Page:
• Kyodo


Prosecutors demanded Tuesday a three-year sentence for a Maritime Self-Defense Force officer charged with leaking classified data on the U.S.-developed Aegis system.

Lt. Cmdr. Sumitaka Matsuuchi, 35, pleaded not guilty to violating the defense secret protection law in the first session of his Yokohama District Court trial in July.

He admitted taking the data on the Aegis air defense system for warships but denied leaking sensitive defense secrets.

Matsuuchi, who was a member of the MSDF computer program development unit, is accused of taking the data from the unit, copying it onto the hard drive of his computer in May 2002 and passing a CD containing the data to a fellow officer that August.

Matsuuchi argued in the July session that because the colleague to whom he handed the data was a member of the teaching staff and an Aegis system expert at an MSDF service school, it did not constitute leaking defense secrets under the defense secret protection law.

Matsuuchi is the first person to be criminally charged with violating the Law Concerning the Protection of Secrets for the Japan-U.S. Mutual Defense Assistance Agreement, which came into force in 1954.

His counsel has said most of the data Matsuuchi took can be obtained from the Internet, almanacs and yearbooks on defense affairs.

The law carries a maximum sentence of 10 years in prison for leaking defense secrets handled in the course of the suspect’s duties, but carries a lesser term of up to five years for those who leak defense secrets that they do not handle as part of their duties.

At issue is whether Matsuuchi’s duties involved handling Aegis information, which he denies.

Matsuuchi has argued that even if he is found guilty, he should be given a more lenient punishment because the five-year statute of limitations on leaks by people who do not handle defense secrets in the course of their duties has already expired.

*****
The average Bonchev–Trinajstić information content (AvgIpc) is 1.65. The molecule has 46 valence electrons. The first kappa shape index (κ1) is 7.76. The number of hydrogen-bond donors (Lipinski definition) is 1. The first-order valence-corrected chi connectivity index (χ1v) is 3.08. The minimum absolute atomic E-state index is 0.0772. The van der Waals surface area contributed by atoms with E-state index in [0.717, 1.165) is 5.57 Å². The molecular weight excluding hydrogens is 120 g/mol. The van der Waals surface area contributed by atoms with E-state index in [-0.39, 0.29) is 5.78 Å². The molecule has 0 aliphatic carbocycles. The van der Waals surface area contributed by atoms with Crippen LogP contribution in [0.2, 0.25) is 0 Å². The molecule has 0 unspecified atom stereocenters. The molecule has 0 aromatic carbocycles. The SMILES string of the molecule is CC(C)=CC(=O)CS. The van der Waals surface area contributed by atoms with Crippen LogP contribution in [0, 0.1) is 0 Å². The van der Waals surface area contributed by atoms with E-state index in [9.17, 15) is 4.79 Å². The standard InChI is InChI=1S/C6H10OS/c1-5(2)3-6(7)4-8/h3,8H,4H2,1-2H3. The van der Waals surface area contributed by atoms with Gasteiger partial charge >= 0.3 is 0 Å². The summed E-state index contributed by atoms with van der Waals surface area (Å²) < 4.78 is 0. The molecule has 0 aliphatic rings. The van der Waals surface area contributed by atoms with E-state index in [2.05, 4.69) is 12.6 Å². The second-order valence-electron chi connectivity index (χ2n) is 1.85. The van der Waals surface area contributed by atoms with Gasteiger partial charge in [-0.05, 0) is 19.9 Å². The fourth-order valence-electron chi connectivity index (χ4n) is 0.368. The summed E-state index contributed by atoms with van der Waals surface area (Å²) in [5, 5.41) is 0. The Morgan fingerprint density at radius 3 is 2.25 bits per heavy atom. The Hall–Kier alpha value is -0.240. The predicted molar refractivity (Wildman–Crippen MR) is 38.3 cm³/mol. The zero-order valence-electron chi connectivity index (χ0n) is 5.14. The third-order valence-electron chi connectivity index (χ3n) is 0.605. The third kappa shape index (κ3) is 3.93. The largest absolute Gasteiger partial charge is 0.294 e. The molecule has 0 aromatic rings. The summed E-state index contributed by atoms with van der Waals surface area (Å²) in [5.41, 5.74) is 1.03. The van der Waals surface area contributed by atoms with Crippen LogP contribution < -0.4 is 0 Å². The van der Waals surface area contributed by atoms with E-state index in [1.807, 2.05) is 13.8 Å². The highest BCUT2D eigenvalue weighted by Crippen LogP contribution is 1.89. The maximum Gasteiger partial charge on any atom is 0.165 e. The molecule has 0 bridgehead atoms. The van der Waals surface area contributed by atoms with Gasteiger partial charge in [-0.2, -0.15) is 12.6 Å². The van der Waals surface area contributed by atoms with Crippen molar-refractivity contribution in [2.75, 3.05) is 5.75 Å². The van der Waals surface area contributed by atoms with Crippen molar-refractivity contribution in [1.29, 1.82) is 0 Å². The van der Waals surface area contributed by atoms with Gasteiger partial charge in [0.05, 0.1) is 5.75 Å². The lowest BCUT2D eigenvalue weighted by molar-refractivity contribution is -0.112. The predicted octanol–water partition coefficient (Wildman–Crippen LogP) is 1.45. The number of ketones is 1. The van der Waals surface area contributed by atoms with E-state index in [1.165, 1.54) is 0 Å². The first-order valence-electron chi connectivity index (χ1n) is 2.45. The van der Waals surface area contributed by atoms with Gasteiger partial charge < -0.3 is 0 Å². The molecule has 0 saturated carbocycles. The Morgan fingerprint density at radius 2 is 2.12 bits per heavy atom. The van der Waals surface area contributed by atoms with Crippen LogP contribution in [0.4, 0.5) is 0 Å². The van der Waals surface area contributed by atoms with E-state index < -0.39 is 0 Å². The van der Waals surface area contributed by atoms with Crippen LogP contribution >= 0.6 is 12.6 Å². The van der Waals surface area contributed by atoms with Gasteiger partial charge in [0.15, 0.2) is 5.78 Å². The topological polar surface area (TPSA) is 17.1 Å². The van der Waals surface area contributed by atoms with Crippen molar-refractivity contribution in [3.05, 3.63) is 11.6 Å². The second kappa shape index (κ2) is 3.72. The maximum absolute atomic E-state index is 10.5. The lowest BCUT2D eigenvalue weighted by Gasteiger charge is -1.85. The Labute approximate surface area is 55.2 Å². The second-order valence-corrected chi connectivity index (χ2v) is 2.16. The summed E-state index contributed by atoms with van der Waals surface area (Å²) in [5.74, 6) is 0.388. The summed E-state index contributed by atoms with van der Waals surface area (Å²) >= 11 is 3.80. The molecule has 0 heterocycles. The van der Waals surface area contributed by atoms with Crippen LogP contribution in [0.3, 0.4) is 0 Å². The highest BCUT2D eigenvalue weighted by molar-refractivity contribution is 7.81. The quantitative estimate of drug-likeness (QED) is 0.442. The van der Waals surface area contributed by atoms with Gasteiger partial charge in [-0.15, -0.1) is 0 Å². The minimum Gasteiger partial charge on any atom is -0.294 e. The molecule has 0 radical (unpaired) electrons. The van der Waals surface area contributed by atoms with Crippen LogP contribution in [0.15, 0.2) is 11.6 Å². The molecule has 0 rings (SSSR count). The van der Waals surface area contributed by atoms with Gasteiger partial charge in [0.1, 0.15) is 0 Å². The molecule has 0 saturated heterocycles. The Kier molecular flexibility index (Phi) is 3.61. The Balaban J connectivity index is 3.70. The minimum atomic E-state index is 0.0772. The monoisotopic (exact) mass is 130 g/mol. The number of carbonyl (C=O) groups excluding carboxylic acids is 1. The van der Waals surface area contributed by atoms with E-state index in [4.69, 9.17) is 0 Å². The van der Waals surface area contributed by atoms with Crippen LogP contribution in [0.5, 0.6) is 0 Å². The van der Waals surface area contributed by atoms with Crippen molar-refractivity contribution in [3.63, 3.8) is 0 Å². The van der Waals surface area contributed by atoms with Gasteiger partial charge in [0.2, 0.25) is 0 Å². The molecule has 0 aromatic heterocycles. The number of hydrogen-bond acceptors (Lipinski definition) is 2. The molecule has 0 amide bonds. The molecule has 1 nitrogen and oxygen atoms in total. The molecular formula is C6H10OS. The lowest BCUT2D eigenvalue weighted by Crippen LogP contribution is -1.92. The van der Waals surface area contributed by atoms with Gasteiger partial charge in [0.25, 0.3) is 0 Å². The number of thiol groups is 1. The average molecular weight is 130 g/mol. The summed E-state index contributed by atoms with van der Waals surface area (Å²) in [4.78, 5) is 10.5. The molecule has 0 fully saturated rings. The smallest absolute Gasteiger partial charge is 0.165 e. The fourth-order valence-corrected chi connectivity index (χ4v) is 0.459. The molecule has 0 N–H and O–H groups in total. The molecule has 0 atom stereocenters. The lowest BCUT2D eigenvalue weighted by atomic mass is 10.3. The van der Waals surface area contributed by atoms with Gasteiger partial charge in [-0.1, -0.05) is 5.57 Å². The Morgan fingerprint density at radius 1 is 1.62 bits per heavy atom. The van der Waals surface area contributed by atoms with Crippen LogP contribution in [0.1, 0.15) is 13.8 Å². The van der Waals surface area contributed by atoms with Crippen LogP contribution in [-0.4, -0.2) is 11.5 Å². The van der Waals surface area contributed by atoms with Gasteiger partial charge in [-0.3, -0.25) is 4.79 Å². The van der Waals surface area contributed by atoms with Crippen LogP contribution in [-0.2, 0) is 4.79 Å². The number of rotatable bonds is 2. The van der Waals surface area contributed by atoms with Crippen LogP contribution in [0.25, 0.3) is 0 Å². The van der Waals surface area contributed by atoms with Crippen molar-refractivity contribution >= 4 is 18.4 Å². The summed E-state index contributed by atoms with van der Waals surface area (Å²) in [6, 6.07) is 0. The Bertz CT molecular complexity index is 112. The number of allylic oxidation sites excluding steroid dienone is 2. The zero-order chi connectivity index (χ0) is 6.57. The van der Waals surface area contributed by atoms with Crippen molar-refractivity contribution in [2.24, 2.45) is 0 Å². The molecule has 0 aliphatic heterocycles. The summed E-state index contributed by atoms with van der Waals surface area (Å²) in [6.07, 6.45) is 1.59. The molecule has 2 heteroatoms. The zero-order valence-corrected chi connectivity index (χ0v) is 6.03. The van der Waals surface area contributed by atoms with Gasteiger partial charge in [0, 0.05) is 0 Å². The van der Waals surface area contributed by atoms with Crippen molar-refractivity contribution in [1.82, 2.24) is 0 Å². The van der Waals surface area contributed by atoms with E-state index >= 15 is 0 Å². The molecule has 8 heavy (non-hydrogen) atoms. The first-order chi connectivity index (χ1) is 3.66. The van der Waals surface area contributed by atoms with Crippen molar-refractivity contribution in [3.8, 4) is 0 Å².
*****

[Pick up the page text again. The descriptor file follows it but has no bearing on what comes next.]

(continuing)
In contrast, the seven-year statute of limitations has not run out for leaking secrets by personnel who handle such information as part of their duties.

The prosecutors have said the data that Matsuuchi took included numerical specifics on the capabilities of the Aegis system and the destroyers’ fire control system.

When prosecutors indicted Matsuuchi in December, they said he had the authority to handle defense secrets.

The scandal broke in January 2007 when police searched the home of an MSDF petty officer second class, following the arrest of his Chinese wife on suspicion of violating immigration regulations.

Investigators seized a computer hard drive that contained the data on the Aegis system at the sailor’s home.

Last December, police arrested Matsuuchi and filed an investigative report with prosecutors for the possible indictment of his fellow officer and three other MSDF members for their alleged involvement in the leak.

The prosecutors decided in January against filing an indictment against the four, saying they had no authority to handle defense secrets.

In March, the Defense Ministry announced that 38 people had been found to have leaked data on the Aegis system and that two had been discharged.

MSDF sailor suicide

The government will not appeal a high court ruling that ordered it to pay compensation for the suicide of a Maritime Self-Defense Force sailor in 1999, Vice Defense Minister Kohei Masuda said.

The decision will finalize the Fukuoka High Court’s Aug. 25 ruling that recognized for the first time the government’s responsibility for suicides by SDF personnel.

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